University Post
University of Copenhagen
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UCPH Column: New students must take on the global situation

Rector’s comment: Ralf Hemmingsen welcomes the students in an age, where things are not what they once were – and which therefore urgently needs your contribution

DEAR NEW STUDENTS. Welcome to UCPH! Many of you are born in the carefree period following the fall of the Berlin Wall in 1989. An era of faith in progress, SUVs and flat screens. Optimism had no bounds. Peace in Europe was almost a guarantee – with the Balkans as a grim exception. Where unemployment was a thing of the past.

NOW YOU ARE COMMENCING university in a more confusing and dangerous world. We will end up needing two planets, if consumption and population growth continue at the same pace. There are probably very few of us, who in one way or another are not hit by the fear which is the aim of the present terror threat. Europe is battling internally to help the many refugees while in the US, there’s a figure with a distinctive hairstyle who stands a chance of becoming the ‘leader of the free world.’ And even though the economic crisis will hopefully wane soon, the labour market is hardly bountiful for all the university’s graduates.

NO, THE FUTURE IS NO LONGER what is has been. In other words, we need you to deal with the state of the world! When you take a university education, you don’t just learn about an academic field – you also learn to think for yourself. A quality which is also highly prized by employers. A university degree is not just about mastering mechanical competences and memorising a list of Kings, but about turning over the whole range of arguments for and against the King’s own perspectives. In this way, the university is the royal path to uncovering new answers to questions, which will not only unlock jobs and incomes, but which can also create a wealth of good in the world. In that spirit, here are three points of guidance from a rector:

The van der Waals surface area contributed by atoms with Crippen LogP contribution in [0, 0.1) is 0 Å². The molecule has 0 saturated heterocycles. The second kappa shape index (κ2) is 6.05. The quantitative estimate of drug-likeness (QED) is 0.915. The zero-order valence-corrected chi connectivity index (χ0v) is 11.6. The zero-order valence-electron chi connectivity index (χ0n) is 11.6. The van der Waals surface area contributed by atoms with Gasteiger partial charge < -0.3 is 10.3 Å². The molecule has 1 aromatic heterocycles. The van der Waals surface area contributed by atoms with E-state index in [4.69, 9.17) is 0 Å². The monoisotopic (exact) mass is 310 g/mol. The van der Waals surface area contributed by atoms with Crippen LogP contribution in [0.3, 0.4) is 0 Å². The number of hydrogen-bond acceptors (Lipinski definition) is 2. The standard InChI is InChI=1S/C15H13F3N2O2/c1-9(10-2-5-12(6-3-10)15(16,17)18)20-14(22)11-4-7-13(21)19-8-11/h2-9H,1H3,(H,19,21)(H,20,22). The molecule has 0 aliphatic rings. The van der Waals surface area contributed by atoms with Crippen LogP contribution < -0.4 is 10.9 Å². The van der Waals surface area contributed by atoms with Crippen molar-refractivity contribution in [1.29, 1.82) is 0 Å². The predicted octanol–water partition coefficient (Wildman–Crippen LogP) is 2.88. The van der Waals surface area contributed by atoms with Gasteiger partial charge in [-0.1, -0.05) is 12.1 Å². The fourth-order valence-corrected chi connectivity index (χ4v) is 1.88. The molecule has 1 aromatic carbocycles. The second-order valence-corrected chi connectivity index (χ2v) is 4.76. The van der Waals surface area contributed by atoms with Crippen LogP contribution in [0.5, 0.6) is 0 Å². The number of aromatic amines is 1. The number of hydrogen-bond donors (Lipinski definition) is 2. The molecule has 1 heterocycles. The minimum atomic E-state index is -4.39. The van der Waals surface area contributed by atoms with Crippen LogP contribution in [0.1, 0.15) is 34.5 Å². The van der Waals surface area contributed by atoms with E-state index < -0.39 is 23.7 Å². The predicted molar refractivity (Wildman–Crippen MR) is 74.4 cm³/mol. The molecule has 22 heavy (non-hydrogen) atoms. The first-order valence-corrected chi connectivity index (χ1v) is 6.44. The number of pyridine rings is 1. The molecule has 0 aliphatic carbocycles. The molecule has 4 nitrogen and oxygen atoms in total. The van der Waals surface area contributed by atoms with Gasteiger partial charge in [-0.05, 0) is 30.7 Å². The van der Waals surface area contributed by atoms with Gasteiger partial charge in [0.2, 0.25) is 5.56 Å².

BE CURIOUS. Become a cultural cosmopolitan, who feels at home away from home. English is important, but remember that it paints but one picture of the world. Learn more languages. Seek out study places at universities abroad. Seek out the unknown and expect the unexpected. Take subjects from neighbouring faculties. Undertake a project with a company make a leap and become an entrepreneur. Show up to presentations with leaders such as Angela Merkel or cultural figures such as Paul Auster or Lars Von Trier, when they visit UCPH.

IMMERSE YOURSELF: It’s not cool to not know what you’re talking about – as president Obama said in a speech at Rutgers University in the US a few months ago. Agreed. It is clever to delve deep into the substance of a matter, rather than just surfing the surface of the Internet. Rely on a common sense filter more than Google’s search results. Accept that this is difficult in the beginning. Your neighbour probably finds it tough too. But look out for each other and create a good study environment. And be aware that it’s only what your nearly grab, that grabs one completely, as writer Søren Ulrik Thomsen put it. Out there, on the edge of the known, you will also feel the “rush” from the research in which the education is grounded.

BE INDEPENDENT: You are no longer in high school, but in tertiary education. University is not a high school English class and UCPH is not a curling university, sweeping away obstacles in your path. But there is one thing you will recognise from high school: you have to complete your studies within a time frame. These are the new rules which arose out of the university reforms set by Parliament. That does not, however, mean that you must get smart in a hurry – that’s far from a university attitude. But try to plan your studies, so there is room to grow the academic virtues mentioned here. With curiosity, immersion and independence, you students will be able to take on the global situation – regardless of how bad it is.